Rethinking the climate’s impact on Ancient Rome

What does the massive eruption of a volcano in Alaska 2000 years ago have to do with the rise of the Roman Empire? Quite a lot according to scientific research published this week.

Researchers used historical accounts and analyses of ice cores and the geochemistry of tephra, which are natural preservers of the Earth’s history, as evidence that the eruption of Alaska’s Okmok volcano in 43 BCE caused global climatic changes.

These changes sparked the period’s political and social unrest on the other side of the world and ultimately changed the course of history.

Among the best known and important political events in the history of western civilization is the assassination of Julius Caesar in 44 BCE. This triggered a 17-year power struggle that ultimately ended the Roman Republic and led to the rise of the Roman Empire. At this time the Egyptian Ptolemaic Kingdom also fell.

Written sources describe unusual climate, crop failures and disruption to the seasonal flooding of the Nile in Egypt, famine, disease, and social unrest in the Mediterranean in the two years following the eruption.


Joe Manning, a professor of classics at Yale University and a scholar of ancient Egyptian history says the new research “allows us to rethink ancient history especially with regard to the environment and climate.

Okmok volcano’s impressive crater was created when it erupted in 43 BCE. Credit: Christina Neal/Wikimedia Commons

Newton and the apple

When scientist and polymath, Isaac Newton famously said “if I have seen further it is by standing on the shoulders of giants“, one of the giants he was referring to was Galileo.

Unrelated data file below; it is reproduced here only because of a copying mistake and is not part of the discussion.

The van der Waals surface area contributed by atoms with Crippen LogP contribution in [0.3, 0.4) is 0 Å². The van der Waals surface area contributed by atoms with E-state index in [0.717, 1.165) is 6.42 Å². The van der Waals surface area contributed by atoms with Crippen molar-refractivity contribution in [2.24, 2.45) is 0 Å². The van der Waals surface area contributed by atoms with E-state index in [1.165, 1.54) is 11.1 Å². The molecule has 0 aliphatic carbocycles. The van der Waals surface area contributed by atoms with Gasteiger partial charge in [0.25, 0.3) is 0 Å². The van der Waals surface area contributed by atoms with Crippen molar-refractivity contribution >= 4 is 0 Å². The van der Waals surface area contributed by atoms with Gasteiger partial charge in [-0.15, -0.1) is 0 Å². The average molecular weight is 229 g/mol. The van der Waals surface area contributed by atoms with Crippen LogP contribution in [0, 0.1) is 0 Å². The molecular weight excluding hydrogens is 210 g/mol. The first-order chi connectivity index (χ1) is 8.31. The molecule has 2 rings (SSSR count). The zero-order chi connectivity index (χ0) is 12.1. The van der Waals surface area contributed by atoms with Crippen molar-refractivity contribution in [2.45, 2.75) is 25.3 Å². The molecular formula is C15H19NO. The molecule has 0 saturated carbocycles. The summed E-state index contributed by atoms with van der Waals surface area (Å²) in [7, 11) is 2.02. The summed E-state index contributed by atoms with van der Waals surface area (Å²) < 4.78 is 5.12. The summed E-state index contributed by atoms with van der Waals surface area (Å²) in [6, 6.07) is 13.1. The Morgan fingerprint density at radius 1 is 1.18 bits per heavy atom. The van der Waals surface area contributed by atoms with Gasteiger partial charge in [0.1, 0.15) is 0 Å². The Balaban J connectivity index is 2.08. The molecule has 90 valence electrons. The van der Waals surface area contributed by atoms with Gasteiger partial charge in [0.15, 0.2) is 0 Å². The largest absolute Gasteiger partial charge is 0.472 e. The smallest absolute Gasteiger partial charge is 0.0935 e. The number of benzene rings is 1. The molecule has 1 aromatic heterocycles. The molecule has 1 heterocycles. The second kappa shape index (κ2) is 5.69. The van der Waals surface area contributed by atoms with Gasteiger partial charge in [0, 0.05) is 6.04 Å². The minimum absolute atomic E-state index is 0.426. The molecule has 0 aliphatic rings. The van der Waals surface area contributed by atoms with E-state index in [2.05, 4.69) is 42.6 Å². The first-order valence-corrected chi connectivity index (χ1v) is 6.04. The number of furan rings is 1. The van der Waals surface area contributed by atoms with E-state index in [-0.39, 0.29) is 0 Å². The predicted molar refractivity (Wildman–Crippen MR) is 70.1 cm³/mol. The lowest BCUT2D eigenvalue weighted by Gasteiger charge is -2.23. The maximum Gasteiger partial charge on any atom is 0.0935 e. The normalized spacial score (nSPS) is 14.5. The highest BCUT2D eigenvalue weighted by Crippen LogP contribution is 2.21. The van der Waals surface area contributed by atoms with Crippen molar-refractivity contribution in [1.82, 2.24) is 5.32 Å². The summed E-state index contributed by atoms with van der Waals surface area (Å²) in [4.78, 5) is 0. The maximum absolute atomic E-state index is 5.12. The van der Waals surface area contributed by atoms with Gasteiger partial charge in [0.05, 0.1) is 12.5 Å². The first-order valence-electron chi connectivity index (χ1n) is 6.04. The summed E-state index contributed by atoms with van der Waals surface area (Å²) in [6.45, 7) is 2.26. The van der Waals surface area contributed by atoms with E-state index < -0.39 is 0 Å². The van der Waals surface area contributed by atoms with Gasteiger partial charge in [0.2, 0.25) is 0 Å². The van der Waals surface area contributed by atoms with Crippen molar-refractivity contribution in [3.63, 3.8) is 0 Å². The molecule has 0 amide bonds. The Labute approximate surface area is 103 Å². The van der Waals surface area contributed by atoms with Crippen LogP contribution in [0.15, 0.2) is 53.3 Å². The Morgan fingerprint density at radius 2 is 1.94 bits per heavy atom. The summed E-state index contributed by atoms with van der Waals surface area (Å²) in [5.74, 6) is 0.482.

Newton (1643-1727), who emerged as one of the greatest minds of the 17th century, discovered the laws of motion and described gravity.

A century earlier Galileo proved that objects fall at the same speed regardless of their mass. Newton understood that this phenomenon also worked in space and used mathematics to prove that the whole universe is governed by the same laws of physics. Gravity effects a falling apple in the same way as it effects an orbiting planet.

Green Initiatives

In 2019, after serving 12 years as Director of Travelling Exhibitions, Thomas Rizzo accepted the position as CEO of Artisans of Florence, bringing with him a focus on meaningful change in our sustainability practices. Since then we have seen a number of fantastic changes in how we conduct our business.

All the Artisans’ flights are carbon offset, at no cost to our customers. We have invested in solar energy to power our head office and sought biodegradable packaging for our travelling exhibitions which has considerably cut down our carbon footprint as an organisation. You can learn more about why we choose to use GreatWrap by following this link.

This is all in addition to our decades-long practice of comprehensive tour schedules which eliminates the need for our exhibitions to travel back to Italy between International shows.

We are looking forward to implementing more green, philanthropic and kindness initiatives in 2020 and beyond!

Key Initiatives

  • Solar powered head office
  • Biodegradable packaging used on touring exhibitions
  • Carbon offset for the Artisans’ flights
  • Greatly reduced international travel for exhibitions

Galileo and the Science Deniers

A new biography about Italian scientist, astronomer and mathematician, Galileo Galilei, makes a compelling argument that is as important today as it was 400 years ago. In Galileo and the Science Deniers, Mario Livio reveals Galileo’s courage and the personal struggles he endured throughout his life because of his unwavering search for the truth supported by science.

It seems unthinkable now because we take certain scientific facts for granted, but in 1633 Galileo was tried, convicted, and sentenced to house arrest by the Catholic Church. His “crime” was to challenge the widely-held belief that the universe was a creation of God, with the Earth firmly located at its centre. Thanks to Galileo and his powerful telescope, he was able to prove that the Earth is one of the many planets that rotate around the sun.